[PATCH] include: purge foo(int /*bar*/) function declarations.

Mark Kettenis mark.kettenis at xs4all.nl
Thu Jan 6 01:25:04 PST 2011

> Date: Thu, 6 Jan 2011 14:29:59 +1000
> From: Peter Hutterer <peter.hutterer at who-t.net>
> because, really, comments should be for comments.

Not sure this is a good idea, at least not in public headers.

The problem is that if you have

extern void foo(int bar);

and for some reason bar is #defined to something nontrivial, you'll
get compilation failures.  Another nice one is:

extern void foo(int class);

which won't compile if you include the header file from C++.  And
before you say that this isn't likely to happen, you have one in your

 typedef    void (* QueryBestSizeProcPtr)(
-	int /*class*/,
-	unsigned short * /*pwidth*/,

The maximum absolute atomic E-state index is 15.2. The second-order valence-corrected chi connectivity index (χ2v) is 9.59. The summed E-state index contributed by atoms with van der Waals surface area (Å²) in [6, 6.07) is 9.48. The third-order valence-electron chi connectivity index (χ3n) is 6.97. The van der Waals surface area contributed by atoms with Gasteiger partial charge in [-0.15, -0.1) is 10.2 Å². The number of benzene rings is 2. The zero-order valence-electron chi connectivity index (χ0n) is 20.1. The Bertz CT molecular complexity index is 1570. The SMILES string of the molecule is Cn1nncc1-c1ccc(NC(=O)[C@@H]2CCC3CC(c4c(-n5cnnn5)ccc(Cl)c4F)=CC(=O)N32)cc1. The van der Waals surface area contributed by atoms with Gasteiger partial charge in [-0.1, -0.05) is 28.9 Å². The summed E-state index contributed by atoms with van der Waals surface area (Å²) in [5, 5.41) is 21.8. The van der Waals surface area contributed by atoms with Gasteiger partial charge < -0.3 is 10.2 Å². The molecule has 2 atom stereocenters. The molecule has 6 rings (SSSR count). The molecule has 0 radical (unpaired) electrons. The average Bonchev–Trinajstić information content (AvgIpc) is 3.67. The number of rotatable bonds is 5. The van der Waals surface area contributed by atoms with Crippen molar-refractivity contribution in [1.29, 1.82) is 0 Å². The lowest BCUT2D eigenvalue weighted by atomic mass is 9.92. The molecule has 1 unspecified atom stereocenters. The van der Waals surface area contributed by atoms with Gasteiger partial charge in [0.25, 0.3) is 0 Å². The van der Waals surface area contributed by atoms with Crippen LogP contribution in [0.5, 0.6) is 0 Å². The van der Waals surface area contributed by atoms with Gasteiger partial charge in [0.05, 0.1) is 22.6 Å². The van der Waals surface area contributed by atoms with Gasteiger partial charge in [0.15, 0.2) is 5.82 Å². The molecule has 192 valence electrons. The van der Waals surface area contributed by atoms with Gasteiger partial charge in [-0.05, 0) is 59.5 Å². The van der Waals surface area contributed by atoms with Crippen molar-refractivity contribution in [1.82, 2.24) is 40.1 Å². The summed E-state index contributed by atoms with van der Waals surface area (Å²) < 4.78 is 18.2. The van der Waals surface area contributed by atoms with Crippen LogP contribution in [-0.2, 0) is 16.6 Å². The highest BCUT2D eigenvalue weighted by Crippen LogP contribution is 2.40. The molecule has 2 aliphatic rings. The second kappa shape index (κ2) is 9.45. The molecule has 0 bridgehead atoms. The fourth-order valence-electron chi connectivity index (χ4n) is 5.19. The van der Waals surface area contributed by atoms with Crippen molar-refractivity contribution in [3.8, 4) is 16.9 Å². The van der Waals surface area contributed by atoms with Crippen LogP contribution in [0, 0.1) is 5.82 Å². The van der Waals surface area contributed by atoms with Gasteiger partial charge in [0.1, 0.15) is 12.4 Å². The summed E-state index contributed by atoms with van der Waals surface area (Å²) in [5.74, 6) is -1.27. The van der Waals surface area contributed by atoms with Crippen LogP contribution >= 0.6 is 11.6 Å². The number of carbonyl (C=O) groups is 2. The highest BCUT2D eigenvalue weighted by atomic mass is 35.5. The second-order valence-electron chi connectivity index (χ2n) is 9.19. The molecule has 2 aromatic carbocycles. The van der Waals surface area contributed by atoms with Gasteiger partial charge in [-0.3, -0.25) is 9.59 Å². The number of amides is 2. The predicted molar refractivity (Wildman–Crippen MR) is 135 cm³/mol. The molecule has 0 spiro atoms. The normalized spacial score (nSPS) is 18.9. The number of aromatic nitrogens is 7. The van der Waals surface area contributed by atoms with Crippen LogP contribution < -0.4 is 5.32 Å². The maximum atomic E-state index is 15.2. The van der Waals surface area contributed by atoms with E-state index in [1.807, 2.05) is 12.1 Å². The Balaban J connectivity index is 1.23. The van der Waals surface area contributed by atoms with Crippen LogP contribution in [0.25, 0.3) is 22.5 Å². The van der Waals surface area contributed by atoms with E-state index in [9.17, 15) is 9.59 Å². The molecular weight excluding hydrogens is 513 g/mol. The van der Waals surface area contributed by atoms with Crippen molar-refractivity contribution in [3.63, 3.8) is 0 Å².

-	unsigned short * /*pheight*/,
-	ScreenPtr /*pScreen*/);
+	int class,
+	unsigned short * pwidth,
+	unsigned short * pheight,
+	ScreenPtr pScreen);
Now glibc solves the problem by prepending two underscores to the
argument names in its header files.  That works because POSIX
explicitly says that the symbols prefixed with __ are "reserved for
the system", and users are not supposed to define their own symbols.
But while glibc can make a solid case for being part of "the system",
I'm not quite so sure about Xorg.

If you really, really want to get rid of these comments, simply omit
them.  But I do think they are actually useful since they allow people
to make some educated guess about what parameters to pass to the
interface (and in what order) by just looking at the header file.

Also, please, please don't put a space on either side of '*' for
pointer declarations (i.e. "void * p").  I know it is a matter of
style, and therefore personal taste, but my brain is wired to
recognise that as a multiplication operator.  Everybody knows you
should use "void *p" in proper C code.

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